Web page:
The Q&A Archives: Growing Roses

Question: How do I get started growing roses in the high desert. They seem to do well here but I've never grown roses before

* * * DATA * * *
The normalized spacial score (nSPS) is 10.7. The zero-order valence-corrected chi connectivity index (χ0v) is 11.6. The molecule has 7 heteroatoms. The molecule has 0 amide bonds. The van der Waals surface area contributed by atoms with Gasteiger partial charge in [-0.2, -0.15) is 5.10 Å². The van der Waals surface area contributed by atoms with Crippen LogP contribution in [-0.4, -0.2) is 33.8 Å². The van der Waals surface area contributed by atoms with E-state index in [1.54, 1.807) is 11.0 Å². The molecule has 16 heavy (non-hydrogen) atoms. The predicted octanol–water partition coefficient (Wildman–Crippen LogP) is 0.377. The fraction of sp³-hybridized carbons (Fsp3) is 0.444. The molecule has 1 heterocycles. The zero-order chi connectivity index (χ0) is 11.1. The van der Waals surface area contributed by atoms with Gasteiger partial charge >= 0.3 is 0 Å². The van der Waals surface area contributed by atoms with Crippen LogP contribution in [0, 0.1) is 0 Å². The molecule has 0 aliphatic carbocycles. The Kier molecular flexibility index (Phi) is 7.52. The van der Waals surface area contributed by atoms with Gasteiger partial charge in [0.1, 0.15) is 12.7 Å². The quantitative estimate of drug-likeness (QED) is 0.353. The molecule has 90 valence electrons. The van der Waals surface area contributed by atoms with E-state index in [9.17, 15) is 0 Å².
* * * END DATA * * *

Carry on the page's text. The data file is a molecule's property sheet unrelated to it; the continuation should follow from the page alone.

Answer: Roses actually do very well in the both the high and low desert, and have two sustained blooming periods, one in the spring (March-May) and another in the fall (Sept-Oct), when temperatures cool. However, we're at the end of the planting season. Roses do best planted from November through March. You can plant now if you take extra care. They're moisture sensitive, so trying to plant once the weather heats up is more problematic. Check the moisture level in the soil regularly. (Push any pointed stick or rod, such as a long screwdriver, into the soil. If it moves through easily, the soil is moist. When the probe stops, it's hit dry soil.) You want to keep the soil uniformly moist, not wet, to a depth of about 2 feet. As far as varieties go, there are literally hundreds to choose from and matters of taste vary from person to person. I'd suggest that you check out some local rose beds to see what's attractive to you. Two great places to look at desert adapted varieties include the rose garden at Mesa Community College (Dobson & Southern) and to see old garden or heritage roses, the University of Arizona Cooperative Extension Heritage Rose Garden (4341 E. Broadway Road, Phoenix). Both are open daily at no charge.

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